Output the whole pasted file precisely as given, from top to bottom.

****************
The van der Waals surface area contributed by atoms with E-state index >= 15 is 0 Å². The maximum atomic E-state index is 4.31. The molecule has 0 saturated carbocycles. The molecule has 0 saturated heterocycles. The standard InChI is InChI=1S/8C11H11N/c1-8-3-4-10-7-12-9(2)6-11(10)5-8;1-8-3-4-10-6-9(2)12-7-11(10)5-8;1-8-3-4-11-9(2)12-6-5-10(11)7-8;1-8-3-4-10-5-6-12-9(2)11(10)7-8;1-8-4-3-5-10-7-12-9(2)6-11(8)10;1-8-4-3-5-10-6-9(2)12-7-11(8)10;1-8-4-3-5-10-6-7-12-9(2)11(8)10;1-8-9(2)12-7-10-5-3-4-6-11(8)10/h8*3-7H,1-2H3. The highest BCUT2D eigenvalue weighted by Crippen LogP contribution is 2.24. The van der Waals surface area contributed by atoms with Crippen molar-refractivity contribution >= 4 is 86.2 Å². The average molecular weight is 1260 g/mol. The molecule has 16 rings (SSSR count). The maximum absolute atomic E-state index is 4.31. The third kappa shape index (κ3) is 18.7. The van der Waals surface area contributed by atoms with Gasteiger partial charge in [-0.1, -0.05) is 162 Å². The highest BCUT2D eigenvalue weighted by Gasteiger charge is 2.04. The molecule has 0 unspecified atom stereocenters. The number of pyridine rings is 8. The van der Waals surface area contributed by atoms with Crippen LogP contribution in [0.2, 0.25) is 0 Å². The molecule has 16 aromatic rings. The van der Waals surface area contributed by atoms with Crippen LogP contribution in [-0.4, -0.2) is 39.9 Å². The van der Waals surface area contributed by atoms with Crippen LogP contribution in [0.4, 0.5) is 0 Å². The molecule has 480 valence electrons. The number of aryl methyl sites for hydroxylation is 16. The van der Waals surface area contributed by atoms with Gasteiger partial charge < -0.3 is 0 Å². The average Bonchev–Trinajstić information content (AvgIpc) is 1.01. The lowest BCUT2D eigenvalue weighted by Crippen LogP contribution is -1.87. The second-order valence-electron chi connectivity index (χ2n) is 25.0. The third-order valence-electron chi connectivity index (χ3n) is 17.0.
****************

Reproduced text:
The van der Waals surface area contributed by atoms with E-state index >= 15 is 0 Å². The maximum atomic E-state index is 4.31. The molecule has 0 saturated carbocycles. The molecule has 0 saturated heterocycles. The standard InChI is InChI=1S/8C11H11N/c1-8-3-4-10-7-12-9(2)6-11(10)5-8;1-8-3-4-10-6-9(2)12-7-11(10)5-8;1-8-3-4-11-9(2)12-6-5-10(11)7-8;1-8-3-4-10-5-6-12-9(2)11(10)7-8;1-8-4-3-5-10-7-12-9(2)6-11(8)10;1-8-4-3-5-10-6-9(2)12-7-11(8)10;1-8-4-3-5-10-6-7-12-9(2)11(8)10;1-8-9(2)12-7-10-5-3-4-6-11(8)10/h8*3-7H,1-2H3. The highest BCUT2D eigenvalue weighted by Crippen LogP contribution is 2.24. The van der Waals surface area contributed by atoms with Crippen molar-refractivity contribution >= 4 is 86.2 Å². The average molecular weight is 1260 g/mol. The molecule has 16 rings (SSSR count). The maximum absolute atomic E-state index is 4.31. The third kappa shape index (κ3) is 18.7. The van der Waals surface area contributed by atoms with Gasteiger partial charge in [-0.1, -0.05) is 162 Å². The highest BCUT2D eigenvalue weighted by Gasteiger charge is 2.04. The molecule has 0 unspecified atom stereocenters. The number of pyridine rings is 8. The van der Waals surface area contributed by atoms with Crippen LogP contribution in [0.2, 0.25) is 0 Å². The molecule has 16 aromatic rings. The van der Waals surface area contributed by atoms with Crippen LogP contribution in [-0.4, -0.2) is 39.9 Å². The van der Waals surface area contributed by atoms with Crippen LogP contribution in [0.4, 0.5) is 0 Å². The molecule has 480 valence electrons. The number of aryl methyl sites for hydroxylation is 16. The van der Waals surface area contributed by atoms with Gasteiger partial charge < -0.3 is 0 Å². The average Bonchev–Trinajstić information content (AvgIpc) is 1.01. The lowest BCUT2D eigenvalue weighted by Crippen LogP contribution is -1.87. The second-order valence-electron chi connectivity index (χ2n) is 25.0. The third-order valence-electron chi connectivity index (χ3n) is 17.0.